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The Performance Manager
The Changing Value of Information

by Meg Dussault, CognosTuesday, August 7, 2007

Republished with permission from Cognos, with special thanks to Business Intelligence. Please visit Cognos for more information on performance management software.


The new business book, The Performance Manager, can help you turn the growing information-intensity of your job from a challenge to a competitive advantage.

The Performance Manager, Proven Strategies for Turning Information into Higher Business Performance examines the partnership between decision makers and the people who provide them with information to drive better decisions. It offers suggestions for 42 decisions areas, or information sweet spots, taking into account the need to not only understand your data, but also plan and monitor your performance.

These 42 decision areas are organized by the eight major functions of a company. These eight functions provide the core structure of the book: Finance, Marketing, Sales, Customer Service, Product Development, Operations, Human Resources, Information Technology, plus an overarching section for Executive Management.

Each chapter introduces key challenges and opportunities companies face in the specific function. The Performance Manager then dives into each decision area, illustrating the core content of the corresponding information sweet spot. These are organized into two types of measures (goals and metrics); the hierarchical set of dimensions that allow you to look at the information from a variety of vantage points; and the plans that would be associated with functional goals.

Each decision area then offers advice on who beyond the specific function would benefit from seeing the information (e.g., Marketing should see Sales pipeline targets) to make better performance a truly cross-organizational exercise. We hope you see the value in this white paper and choose to take our offer for the whole book, The Performance Manager.


The Changing Value of Information

Research by McKinsey confirms what most of us have known intuitively for some time. Our jobs have become more and more information-intensive— less linear and more interactive, less rule-based and more collaborative—and at the same time we are expected to do more in less time. While technology has helped in part, it hasn’t achieved its full potential.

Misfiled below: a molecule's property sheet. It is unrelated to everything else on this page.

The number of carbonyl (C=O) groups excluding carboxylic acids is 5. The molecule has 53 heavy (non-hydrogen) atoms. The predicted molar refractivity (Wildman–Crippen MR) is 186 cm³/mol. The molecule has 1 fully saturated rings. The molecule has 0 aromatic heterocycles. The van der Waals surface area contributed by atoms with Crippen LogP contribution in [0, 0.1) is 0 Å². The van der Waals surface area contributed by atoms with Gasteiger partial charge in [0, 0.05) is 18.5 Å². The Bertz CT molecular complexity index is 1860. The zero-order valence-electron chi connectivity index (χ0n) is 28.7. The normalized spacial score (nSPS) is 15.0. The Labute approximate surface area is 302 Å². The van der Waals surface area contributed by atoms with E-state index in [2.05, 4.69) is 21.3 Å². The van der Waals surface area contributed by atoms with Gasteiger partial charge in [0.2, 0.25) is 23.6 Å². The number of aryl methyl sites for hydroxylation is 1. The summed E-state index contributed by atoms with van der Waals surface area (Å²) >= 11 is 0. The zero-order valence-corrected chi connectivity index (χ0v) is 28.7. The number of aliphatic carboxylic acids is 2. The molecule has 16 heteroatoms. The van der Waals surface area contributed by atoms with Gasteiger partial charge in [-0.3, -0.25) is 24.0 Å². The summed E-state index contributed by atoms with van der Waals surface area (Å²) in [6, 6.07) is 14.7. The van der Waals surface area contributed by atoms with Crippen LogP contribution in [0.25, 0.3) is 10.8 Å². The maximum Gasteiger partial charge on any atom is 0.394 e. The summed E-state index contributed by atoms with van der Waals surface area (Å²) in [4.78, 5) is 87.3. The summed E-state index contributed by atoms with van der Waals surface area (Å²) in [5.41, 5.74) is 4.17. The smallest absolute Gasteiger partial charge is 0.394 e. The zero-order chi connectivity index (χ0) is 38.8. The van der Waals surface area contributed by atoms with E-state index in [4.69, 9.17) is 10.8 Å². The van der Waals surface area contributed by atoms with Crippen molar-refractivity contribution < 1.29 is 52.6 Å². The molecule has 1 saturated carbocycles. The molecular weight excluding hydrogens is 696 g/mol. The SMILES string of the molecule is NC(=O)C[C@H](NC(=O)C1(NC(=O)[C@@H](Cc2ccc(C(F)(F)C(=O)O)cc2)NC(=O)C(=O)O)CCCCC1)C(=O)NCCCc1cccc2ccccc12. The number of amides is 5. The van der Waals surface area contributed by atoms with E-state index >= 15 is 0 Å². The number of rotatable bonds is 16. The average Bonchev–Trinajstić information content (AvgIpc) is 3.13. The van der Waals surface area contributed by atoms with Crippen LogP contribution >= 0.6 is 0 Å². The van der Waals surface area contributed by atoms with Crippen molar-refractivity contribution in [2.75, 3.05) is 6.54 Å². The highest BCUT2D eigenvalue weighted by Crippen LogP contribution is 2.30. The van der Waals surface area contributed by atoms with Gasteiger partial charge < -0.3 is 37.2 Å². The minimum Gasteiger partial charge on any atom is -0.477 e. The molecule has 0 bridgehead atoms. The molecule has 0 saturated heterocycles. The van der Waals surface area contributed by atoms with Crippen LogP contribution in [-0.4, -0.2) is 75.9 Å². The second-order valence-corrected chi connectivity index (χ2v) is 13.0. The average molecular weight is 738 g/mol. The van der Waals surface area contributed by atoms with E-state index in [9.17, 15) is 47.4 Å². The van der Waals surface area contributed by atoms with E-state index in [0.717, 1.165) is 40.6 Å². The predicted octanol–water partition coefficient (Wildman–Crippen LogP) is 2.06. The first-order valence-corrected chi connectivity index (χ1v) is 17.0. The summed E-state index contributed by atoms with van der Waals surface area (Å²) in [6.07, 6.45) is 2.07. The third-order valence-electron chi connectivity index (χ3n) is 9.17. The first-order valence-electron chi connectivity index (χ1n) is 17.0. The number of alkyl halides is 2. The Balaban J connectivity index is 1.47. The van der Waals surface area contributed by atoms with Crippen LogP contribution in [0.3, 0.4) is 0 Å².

McKinsey1 has followed a trend that directly relates to the better performance dialogue we started a decade ago. Based on the research, McKinsey distinguishes among three primary forms of work and business activity:

  1. Transformational work – Extracting raw materials and/or converting them into finished goods. (Taking wood and making a chair)
  2. Transactional work – Interactions that unfold in a rule-based manner and can be scripted or automated (Taking precut wood and building chairs on an assembly line)
  3. Tacit work – More complex interactions requiring a higher level of judgment involving ambiguity and drawing on tacit or experiential knowledge. (Managing the sales of wooden chairs for the eastern US)

Looking at the U.S. labor market, McKinsey drew several conclusions.

First, tacit work has increased the most since 1998. It now accounts for 70 percent of all new jobs, and represents more than 40 percent of total employment. The percentage in service industries is even higher. For example, it’s nearly 60 percent in the securities industry.

Second, over the same period investment in technology has not kept pace with this shift in work. Technology spending on transactional work was more than six times greater than spending on tacit work. This reflects the past decade’s efforts in re-engineering, process automation, and outsourcing. It makes sense: linear, rule-based transactional processing is the easiest to improve.

But McKinsey’s third finding is the most important: competitive advantage is harder to sustain when it is based on gains in productivity and cost efficiency in transaction work. McKinsey’s research found that industries with high proportions of tacit work also have 50 percent greater variability in company performance than those industries in which work is more transaction-based.

In other words, the gap between the leaders and laggards was greatest in industries where tacit work was a larger proportion of total work.

Every decision-making cycle depends on finding the answers to three core questions: How are we doing? Why? What should we be doing? Scorecards and dashboards monitor the business with metrics to find answers to How are we doing? Reporting and analysis provides the ability to look at historic data and understand trends, to look at anomalies and understand Why? Planning and forecasting help you establish a reliable view of the future and answer What should we be doing? Integrating these capabilities allows you to respond to changes happening in your business. This is the underlying philosophy of the decision areas and The Performance Manager.

The Performance Manager offers insights and lessons learned on leveraging your information assets better in support of your most valuable human capital assets: the growing number of high-value decision-makers. Given the right information-enabling technology and leadership, these decision-makers can become performance managers. Such managers deliver sustainable competitive advantage by growing revenue faster, reducing operational expenses further, and leveraging long-term assets better.

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